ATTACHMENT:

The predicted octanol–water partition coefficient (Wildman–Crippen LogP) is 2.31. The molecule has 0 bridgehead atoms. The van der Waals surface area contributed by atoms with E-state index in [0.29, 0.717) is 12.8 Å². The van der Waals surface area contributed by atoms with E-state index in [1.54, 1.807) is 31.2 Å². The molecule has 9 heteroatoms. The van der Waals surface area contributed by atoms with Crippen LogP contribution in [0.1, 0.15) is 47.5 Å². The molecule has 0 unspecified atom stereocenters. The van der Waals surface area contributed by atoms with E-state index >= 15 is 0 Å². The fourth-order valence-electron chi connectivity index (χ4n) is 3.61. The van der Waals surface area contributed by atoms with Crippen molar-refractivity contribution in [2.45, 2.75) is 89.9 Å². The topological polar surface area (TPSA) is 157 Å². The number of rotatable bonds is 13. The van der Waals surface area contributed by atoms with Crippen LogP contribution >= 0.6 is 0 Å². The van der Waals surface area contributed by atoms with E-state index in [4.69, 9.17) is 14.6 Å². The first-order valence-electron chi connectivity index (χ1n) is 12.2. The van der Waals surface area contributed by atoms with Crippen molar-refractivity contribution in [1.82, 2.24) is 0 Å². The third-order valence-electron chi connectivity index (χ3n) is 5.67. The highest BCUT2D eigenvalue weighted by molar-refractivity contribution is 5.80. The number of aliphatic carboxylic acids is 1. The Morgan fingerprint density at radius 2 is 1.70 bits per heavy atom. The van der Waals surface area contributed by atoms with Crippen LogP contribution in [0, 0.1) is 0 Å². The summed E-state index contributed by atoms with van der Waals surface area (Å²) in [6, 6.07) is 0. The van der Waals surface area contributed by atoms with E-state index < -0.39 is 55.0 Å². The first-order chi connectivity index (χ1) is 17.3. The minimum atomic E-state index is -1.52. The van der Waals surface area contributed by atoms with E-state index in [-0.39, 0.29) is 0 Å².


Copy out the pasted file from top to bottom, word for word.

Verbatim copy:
The predicted octanol–water partition coefficient (Wildman–Crippen LogP) is 2.31. The molecule has 0 bridgehead atoms. The van der Waals surface area contributed by atoms with E-state index in [0.29, 0.717) is 12.8 Å². The van der Waals surface area contributed by atoms with E-state index in [1.54, 1.807) is 31.2 Å². The molecule has 9 heteroatoms. The van der Waals surface area contributed by atoms with Crippen LogP contribution in [0.1, 0.15) is 47.5 Å². The molecule has 0 unspecified atom stereocenters. The van der Waals surface area contributed by atoms with E-state index >= 15 is 0 Å². The fourth-order valence-electron chi connectivity index (χ4n) is 3.61. The van der Waals surface area contributed by atoms with Crippen molar-refractivity contribution in [2.45, 2.75) is 89.9 Å². The topological polar surface area (TPSA) is 157 Å². The number of rotatable bonds is 13. The van der Waals surface area contributed by atoms with Crippen LogP contribution >= 0.6 is 0 Å². The van der Waals surface area contributed by atoms with E-state index in [4.69, 9.17) is 14.6 Å². The first-order valence-electron chi connectivity index (χ1n) is 12.2. The van der Waals surface area contributed by atoms with Crippen molar-refractivity contribution in [1.82, 2.24) is 0 Å². The third-order valence-electron chi connectivity index (χ3n) is 5.67. The highest BCUT2D eigenvalue weighted by molar-refractivity contribution is 5.80. The number of aliphatic carboxylic acids is 1. The Morgan fingerprint density at radius 2 is 1.70 bits per heavy atom. The van der Waals surface area contributed by atoms with Crippen LogP contribution in [0, 0.1) is 0 Å². The summed E-state index contributed by atoms with van der Waals surface area (Å²) in [6, 6.07) is 0. The van der Waals surface area contributed by atoms with E-state index < -0.39 is 55.0 Å². The first-order chi connectivity index (χ1) is 17.3. The minimum atomic E-state index is -1.52. The van der Waals surface area contributed by atoms with E-state index in [-0.39, 0.29) is 0 Å².